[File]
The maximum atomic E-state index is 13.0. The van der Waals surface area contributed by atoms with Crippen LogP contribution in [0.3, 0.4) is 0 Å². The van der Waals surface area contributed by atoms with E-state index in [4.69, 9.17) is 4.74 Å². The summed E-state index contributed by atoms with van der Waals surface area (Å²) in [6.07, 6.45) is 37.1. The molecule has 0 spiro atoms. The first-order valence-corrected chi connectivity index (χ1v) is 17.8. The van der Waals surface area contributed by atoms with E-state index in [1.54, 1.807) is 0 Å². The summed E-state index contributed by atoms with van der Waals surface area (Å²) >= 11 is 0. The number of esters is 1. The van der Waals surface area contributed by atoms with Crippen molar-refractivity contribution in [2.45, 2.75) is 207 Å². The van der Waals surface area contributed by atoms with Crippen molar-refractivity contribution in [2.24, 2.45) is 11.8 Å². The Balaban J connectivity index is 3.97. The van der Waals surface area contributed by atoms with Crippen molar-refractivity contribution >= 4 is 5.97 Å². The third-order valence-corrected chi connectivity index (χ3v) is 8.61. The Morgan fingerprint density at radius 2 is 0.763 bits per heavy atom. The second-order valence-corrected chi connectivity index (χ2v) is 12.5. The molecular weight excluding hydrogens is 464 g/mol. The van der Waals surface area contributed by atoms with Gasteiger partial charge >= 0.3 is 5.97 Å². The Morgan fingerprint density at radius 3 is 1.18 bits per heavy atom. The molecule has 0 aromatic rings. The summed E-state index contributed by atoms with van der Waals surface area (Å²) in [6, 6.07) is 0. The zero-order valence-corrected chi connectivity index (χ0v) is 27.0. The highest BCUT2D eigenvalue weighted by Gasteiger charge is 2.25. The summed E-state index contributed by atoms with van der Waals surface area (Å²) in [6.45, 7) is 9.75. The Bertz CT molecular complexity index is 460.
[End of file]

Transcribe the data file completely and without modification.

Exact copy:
The maximum atomic E-state index is 13.0. The van der Waals surface area contributed by atoms with Crippen LogP contribution in [0.3, 0.4) is 0 Å². The van der Waals surface area contributed by atoms with E-state index in [4.69, 9.17) is 4.74 Å². The summed E-state index contributed by atoms with van der Waals surface area (Å²) in [6.07, 6.45) is 37.1. The molecule has 0 spiro atoms. The first-order valence-corrected chi connectivity index (χ1v) is 17.8. The van der Waals surface area contributed by atoms with E-state index in [1.54, 1.807) is 0 Å². The summed E-state index contributed by atoms with van der Waals surface area (Å²) >= 11 is 0. The number of esters is 1. The van der Waals surface area contributed by atoms with Crippen molar-refractivity contribution in [2.45, 2.75) is 207 Å². The van der Waals surface area contributed by atoms with Crippen molar-refractivity contribution in [2.24, 2.45) is 11.8 Å². The Balaban J connectivity index is 3.97. The van der Waals surface area contributed by atoms with Crippen molar-refractivity contribution >= 4 is 5.97 Å². The third-order valence-corrected chi connectivity index (χ3v) is 8.61. The Morgan fingerprint density at radius 2 is 0.763 bits per heavy atom. The second-order valence-corrected chi connectivity index (χ2v) is 12.5. The molecular weight excluding hydrogens is 464 g/mol. The van der Waals surface area contributed by atoms with Gasteiger partial charge >= 0.3 is 5.97 Å². The Morgan fingerprint density at radius 3 is 1.18 bits per heavy atom. The molecule has 0 aromatic rings. The summed E-state index contributed by atoms with van der Waals surface area (Å²) in [6, 6.07) is 0. The zero-order valence-corrected chi connectivity index (χ0v) is 27.0. The highest BCUT2D eigenvalue weighted by Gasteiger charge is 2.25. The summed E-state index contributed by atoms with van der Waals surface area (Å²) in [6.45, 7) is 9.75. The Bertz CT molecular complexity index is 460.